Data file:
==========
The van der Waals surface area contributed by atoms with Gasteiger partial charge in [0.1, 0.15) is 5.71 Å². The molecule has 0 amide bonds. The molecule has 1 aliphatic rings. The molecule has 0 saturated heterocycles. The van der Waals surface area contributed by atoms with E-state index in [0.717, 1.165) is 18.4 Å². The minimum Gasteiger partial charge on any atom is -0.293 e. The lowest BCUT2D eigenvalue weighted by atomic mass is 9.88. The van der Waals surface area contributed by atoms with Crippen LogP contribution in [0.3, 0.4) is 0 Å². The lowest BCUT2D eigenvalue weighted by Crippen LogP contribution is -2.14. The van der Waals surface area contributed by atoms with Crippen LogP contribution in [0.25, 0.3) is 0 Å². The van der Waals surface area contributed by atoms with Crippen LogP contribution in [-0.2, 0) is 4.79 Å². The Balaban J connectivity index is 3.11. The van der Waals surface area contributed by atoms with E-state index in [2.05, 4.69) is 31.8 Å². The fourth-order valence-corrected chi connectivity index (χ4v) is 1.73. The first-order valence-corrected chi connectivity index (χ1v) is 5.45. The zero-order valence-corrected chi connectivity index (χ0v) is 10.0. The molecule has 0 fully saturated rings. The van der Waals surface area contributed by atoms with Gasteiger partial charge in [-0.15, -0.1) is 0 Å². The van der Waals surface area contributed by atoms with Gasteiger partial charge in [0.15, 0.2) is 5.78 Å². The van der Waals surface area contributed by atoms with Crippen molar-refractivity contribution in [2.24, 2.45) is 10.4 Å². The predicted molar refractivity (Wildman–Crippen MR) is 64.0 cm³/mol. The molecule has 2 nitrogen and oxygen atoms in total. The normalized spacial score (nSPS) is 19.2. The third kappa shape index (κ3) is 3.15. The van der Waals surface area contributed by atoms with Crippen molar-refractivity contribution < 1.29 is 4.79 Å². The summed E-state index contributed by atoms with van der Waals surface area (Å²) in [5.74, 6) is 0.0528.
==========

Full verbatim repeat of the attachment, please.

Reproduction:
The van der Waals surface area contributed by atoms with Gasteiger partial charge in [0.1, 0.15) is 5.71 Å². The molecule has 0 amide bonds. The molecule has 1 aliphatic rings. The molecule has 0 saturated heterocycles. The van der Waals surface area contributed by atoms with E-state index in [0.717, 1.165) is 18.4 Å². The minimum Gasteiger partial charge on any atom is -0.293 e. The lowest BCUT2D eigenvalue weighted by atomic mass is 9.88. The van der Waals surface area contributed by atoms with Crippen LogP contribution in [0.3, 0.4) is 0 Å². The lowest BCUT2D eigenvalue weighted by Crippen LogP contribution is -2.14. The van der Waals surface area contributed by atoms with Crippen LogP contribution in [0.25, 0.3) is 0 Å². The van der Waals surface area contributed by atoms with Crippen LogP contribution in [-0.2, 0) is 4.79 Å². The Balaban J connectivity index is 3.11. The van der Waals surface area contributed by atoms with E-state index in [2.05, 4.69) is 31.8 Å². The fourth-order valence-corrected chi connectivity index (χ4v) is 1.73. The first-order valence-corrected chi connectivity index (χ1v) is 5.45. The zero-order valence-corrected chi connectivity index (χ0v) is 10.0. The molecule has 0 fully saturated rings. The van der Waals surface area contributed by atoms with Gasteiger partial charge in [-0.15, -0.1) is 0 Å². The van der Waals surface area contributed by atoms with Gasteiger partial charge in [0.15, 0.2) is 5.78 Å². The van der Waals surface area contributed by atoms with Crippen molar-refractivity contribution in [2.24, 2.45) is 10.4 Å². The predicted molar refractivity (Wildman–Crippen MR) is 64.0 cm³/mol. The molecule has 2 nitrogen and oxygen atoms in total. The normalized spacial score (nSPS) is 19.2. The third kappa shape index (κ3) is 3.15. The van der Waals surface area contributed by atoms with Crippen molar-refractivity contribution < 1.29 is 4.79 Å². The summed E-state index contributed by atoms with van der Waals surface area (Å²) in [5.74, 6) is 0.0528.